haredim at the kotel311.
(photo credit: Ariel Jerozolimski)
Anyone who used public transportation to get to the Western Wall during Pessah was confronted with a new phenomenon. Attendants were on duty at all the bus stations. As each bus pulled in, one of them would approach and, using a megaphone, instruct the driver: “Driver, open the back door.” The drivers obeyed. The attendants continued relaying instructions to the crowd: “Men in front. Women in back.”
The women left the line of people waiting to exit through the front door and made their way to the back door. The orders continued – “Men in front. Women in back” – until the lines were rearranged. The attendants, wearing bright yellow vests, stood beside the policemen who are routinely posted to guard the bus stations in the area of the Kotel, so they appeared to be part of the security forces entrusted with keeping the peace.
Who was paying these attendants? On whose behalf and on whose authority were they there? No one knew the answer to these questions. The Egged bus company said that they had no idea who was responsible. The police were surprised at the question, as if it had nothing to do with them. The attendants themselves refused to respond. Their yellow vests bore no insignia of any kind, and there were no identifying markings on the small, state-of-the-art megaphones they held in their hands.
They worked for a security company, which had simply been hired them to be there. We can, unfortunately, reasonably assume that we are the ones who are paying the bill, in one way or another and that public funds were involved. It was a well-organized, trained force. A militia. The revolutionary guard, if you will.
If you had been watching a scene like this on a world news program, and the language emanating from the megaphones was Farsi, the language of Iran, rather than Hebrew, it would have been possible to gloss over this incident. But it happened in the capital of Israel, on the festival of freedom.
Without being aware of it, this has become the reality of our lives. We have let the haredim take over everything that has to do with Judaism in the public sphere. The Western Wall has become a haredi synagogue; the entrances to it – not the plaza itself, but the entrance gates – are segregated, with huge signs separating men and women; the mehadrin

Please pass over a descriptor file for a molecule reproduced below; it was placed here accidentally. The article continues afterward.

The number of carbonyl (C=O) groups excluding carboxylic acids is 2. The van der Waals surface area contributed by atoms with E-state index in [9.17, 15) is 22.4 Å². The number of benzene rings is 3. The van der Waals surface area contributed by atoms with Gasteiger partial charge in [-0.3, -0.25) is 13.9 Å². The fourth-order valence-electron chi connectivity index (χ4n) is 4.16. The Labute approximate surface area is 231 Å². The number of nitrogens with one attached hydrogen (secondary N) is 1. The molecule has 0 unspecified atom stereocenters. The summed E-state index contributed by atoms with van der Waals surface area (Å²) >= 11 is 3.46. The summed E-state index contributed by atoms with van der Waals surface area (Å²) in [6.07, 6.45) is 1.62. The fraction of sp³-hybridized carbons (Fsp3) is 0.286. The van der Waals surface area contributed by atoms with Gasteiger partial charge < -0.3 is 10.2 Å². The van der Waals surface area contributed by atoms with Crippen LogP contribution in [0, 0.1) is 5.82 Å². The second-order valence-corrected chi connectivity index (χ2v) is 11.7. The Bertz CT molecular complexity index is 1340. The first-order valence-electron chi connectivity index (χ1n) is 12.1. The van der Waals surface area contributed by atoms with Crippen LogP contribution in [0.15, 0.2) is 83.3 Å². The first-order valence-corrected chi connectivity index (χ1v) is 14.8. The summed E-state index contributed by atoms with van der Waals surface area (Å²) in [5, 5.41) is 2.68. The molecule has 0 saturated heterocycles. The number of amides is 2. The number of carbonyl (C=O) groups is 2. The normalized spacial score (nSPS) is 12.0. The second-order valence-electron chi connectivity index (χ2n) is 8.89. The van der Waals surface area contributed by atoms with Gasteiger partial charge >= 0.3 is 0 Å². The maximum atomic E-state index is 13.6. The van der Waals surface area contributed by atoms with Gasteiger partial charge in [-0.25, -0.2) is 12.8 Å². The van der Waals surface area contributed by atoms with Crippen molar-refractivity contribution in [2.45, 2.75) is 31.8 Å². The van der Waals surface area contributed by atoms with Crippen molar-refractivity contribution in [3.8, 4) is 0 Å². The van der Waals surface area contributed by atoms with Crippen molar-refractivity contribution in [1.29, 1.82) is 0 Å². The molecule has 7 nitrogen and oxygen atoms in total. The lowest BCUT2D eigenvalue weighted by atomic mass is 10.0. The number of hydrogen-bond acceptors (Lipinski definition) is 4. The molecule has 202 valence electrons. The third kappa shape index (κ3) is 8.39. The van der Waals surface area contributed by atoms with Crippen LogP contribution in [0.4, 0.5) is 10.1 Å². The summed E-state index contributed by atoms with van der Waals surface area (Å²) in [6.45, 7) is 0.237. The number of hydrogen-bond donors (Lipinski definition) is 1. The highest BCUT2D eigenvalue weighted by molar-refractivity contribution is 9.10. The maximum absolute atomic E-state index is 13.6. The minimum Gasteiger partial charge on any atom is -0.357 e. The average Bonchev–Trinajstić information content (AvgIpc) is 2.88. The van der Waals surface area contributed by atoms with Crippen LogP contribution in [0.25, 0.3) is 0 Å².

(segregated) bus lines are already plying more than 100 routes, and not just in Bnei Brak and Jerusalem; in many cemeteries around the country, women, including the daughters of the deceased, are not permitted to follow the biers as they are moved toward the graves. Only men are allowed. Women must walk behind.
This harassment has become the background noise of life here. Let’s take the past year, for example and look at all the points where we have been shown the haredi interpretation of “what Judaism is all about”: revoking of conversions; the decision of Rabbi Yosef Shalom Elyashiv that haredim are not permitted to donate organs essential for saving the life of another person, but they may receive such organs from others; “the Nahari bill,” which obligated all local authorities to fund private, haredi educational institutions (and I wonder if any mayor would dare to defy this law and refrain from funding such local institutions given that the Interior Ministry is headed by Eli Yishai, the head of Shas); and of course the issue of the potentially enormous cost of relocating the new secure emergency room at Ashkelon’s Barzilai Medical Center because of some unidentified ancient bones. Link all these points together and you will get the picture of our lives. Sad, but true.
But, just a minute, let’s consider the
Barzilai incident as an example. Public pressure
helped. The decision is being overturned. Anyone
aware of the undercurrents that move the steaming lava of politics here
has already noticed that something has changed. The public is waking
up. The political party that succeeds in leveraging this trend of
change right now will spearhead the courageous step of changing the
electoral systems so that the power of the haredim returns to its true
dimensions and position itself appropriately ahead of the next
elections. It might even turn out to be a new political party.
But caution must be exercised. The Zionist vision of the Jewish state,
a vision that was able to combine nationalism and humanism, is slipping
away from us like sand through our fingers. It is no longer Herzl who
is turning over in his grave, it’s Menahem Begin. Israel is changing.
Like a stone tossed in the air, which imagines that it decides the path
of its trajectory, we still believe that everything is under control.
But it isn’t. Our hearing has become dulled, but the music is deafening.The writer is executive director of the Masorti Movement in Israel.
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